33 F.3d 54
Roger LA FORTE, et al., Plaintiffs,
Perry T. Christy, Attorney-Appellant,
LORRAINE CAB COMPANY, et al., Defendants,
Eric M. Garver, Non-Party-Appellee.
United States Court of Appeals, Sixth Circuit.
Aug. 23, 1994.
NOTICE: Sixth Circuit Rule 24(c) states that citation of unpublished dispositions is disfavored except for establishing res judicata, estoppel, or the law of the case and requires service of copies of cited unpublished dispositions of the Sixth Circuit.
Before: MARTIN, NELSON, and DAUGHTREY, Circuit Judges.
Attorney Perry Christy appeals the district court's order holding him in civil contempt of court for failing to comply with a number of court orders. For the following reasons, we affirm the judgment of the district court.
In 1986, Perry Christy was retained to represent Roger La Forte, Dudley Hoffman, and Patricia Hoffman in a suit arising out of an automobile accident in Wayne County, Michigan. During discovery, Christy attempted, on numerous occasions, to take the deposition of Eric Garver, an orthopedic surgeon who practices in Fairfield County, Connecticut. Over a fifteen-month period, Christy repeatedly scheduled, then cancelled, often at short notice, Garver's deposition. Becoming frustrated with what he viewed as Christy's unreasonable demands and abusive manner, Garver moved the district court for a protective order on August 18, 1988.
Christy was given notice of Garver's motion and an opportunity to respond. In his brief, and again during oral argument on August 30, Christy challenged the veracity of the vast majority of Garver's factual allegations, characterized Garver's request for payment of a witness fee as "criminal," maintained that the district court lacked jurisdiction to grant the motion because Garver had been served with a subpoena by the United States District Court for Connecticut, and mocked Garver's request for accommodation of his schedule. At the conclusion of the August 30 hearing, the district court orally granted Garver's motion, assessed costs against Christy in the amount of $1,250, and ordered Christy to pay $500 to Garver to compensate the doctor for his time.
On January 12, 1989, the district court entered a written order, which incorporated the earlier oral order, assessing fees and costs in the amount of $1,750 to Christy. Although Christy filed a timely notice of appeal, this Court dismissed the appeal for want of prosecution on March 24, 1989.
Over the next year, Christy failed to make any payments in satisfaction of the district court's August 1988 and January 1989 orders. Accordingly, on January 19, 1990, Garver filed a motion requesting $700 in additional attorney's fees incurred while attempting to collect the $1,750 award. Garver also moved for an order holding Christy in contempt of court for failing to comply with the district court's orders.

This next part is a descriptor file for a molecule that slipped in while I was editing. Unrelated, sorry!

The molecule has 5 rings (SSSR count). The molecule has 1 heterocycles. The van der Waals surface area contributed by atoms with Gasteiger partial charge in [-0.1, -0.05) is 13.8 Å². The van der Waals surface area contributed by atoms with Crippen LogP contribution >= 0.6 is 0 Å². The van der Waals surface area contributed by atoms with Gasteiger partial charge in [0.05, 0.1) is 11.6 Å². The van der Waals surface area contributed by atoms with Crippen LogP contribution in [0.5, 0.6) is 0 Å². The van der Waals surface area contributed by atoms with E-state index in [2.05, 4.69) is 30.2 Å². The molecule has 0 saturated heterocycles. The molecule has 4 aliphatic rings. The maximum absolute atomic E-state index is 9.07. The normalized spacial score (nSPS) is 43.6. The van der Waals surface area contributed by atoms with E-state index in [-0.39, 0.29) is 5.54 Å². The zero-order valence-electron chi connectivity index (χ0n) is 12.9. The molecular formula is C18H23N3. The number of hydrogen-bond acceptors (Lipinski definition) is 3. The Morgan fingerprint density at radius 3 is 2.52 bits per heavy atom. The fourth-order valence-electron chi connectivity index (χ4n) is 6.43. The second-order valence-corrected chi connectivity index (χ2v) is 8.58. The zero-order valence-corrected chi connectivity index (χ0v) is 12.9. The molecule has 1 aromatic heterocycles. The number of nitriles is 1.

Christy failed to respond to either motion, choosing instead to file on February 9 an affidavit of bias or prejudice asserting that the district judge was required to recuse himself under 28 U.S.C. Secs. 144, 455. As grounds for disqualification, the affidavit relied on a series of allegedly biased judicial rulings and the fact that the district court had suggested that the Michigan Attorney Grievance Commission investigate Garver's complaints regarding Christy's conduct. On May 30, the district judge denied Christy's disqualification motion, finding the proffered affidavit both untimely and insufficient to establish that he had a personal bias or prejudice against Christy or Christy's clients. The district court also ordered Christy to comply with its prior assessment of costs or show cause why he should not be held in contempt of court. This Court subsequently dismissed Christy's timely appeal from this order for lack of jurisdiction. La Forte v. Lorraine Cab Company, No. 90-1741 (6th Cir. May 14, 1991). On June 24, 1991, this Court awarded Garver $1212.50 in costs and expenses incurred in connection with the appeal. To date, Christy has failed to comply with this order.
Meanwhile, on September 14, 1990, the district court held a hearing on Garver's motions for contempt and for additional attorney's fees. The district court issued a final order on September 21, assessing Christy an additional $200 in attorney's fees to compensate Garver for his enforcement costs. The court further ordered Christy to pay the revised total assessment of $1,950 in weekly installments.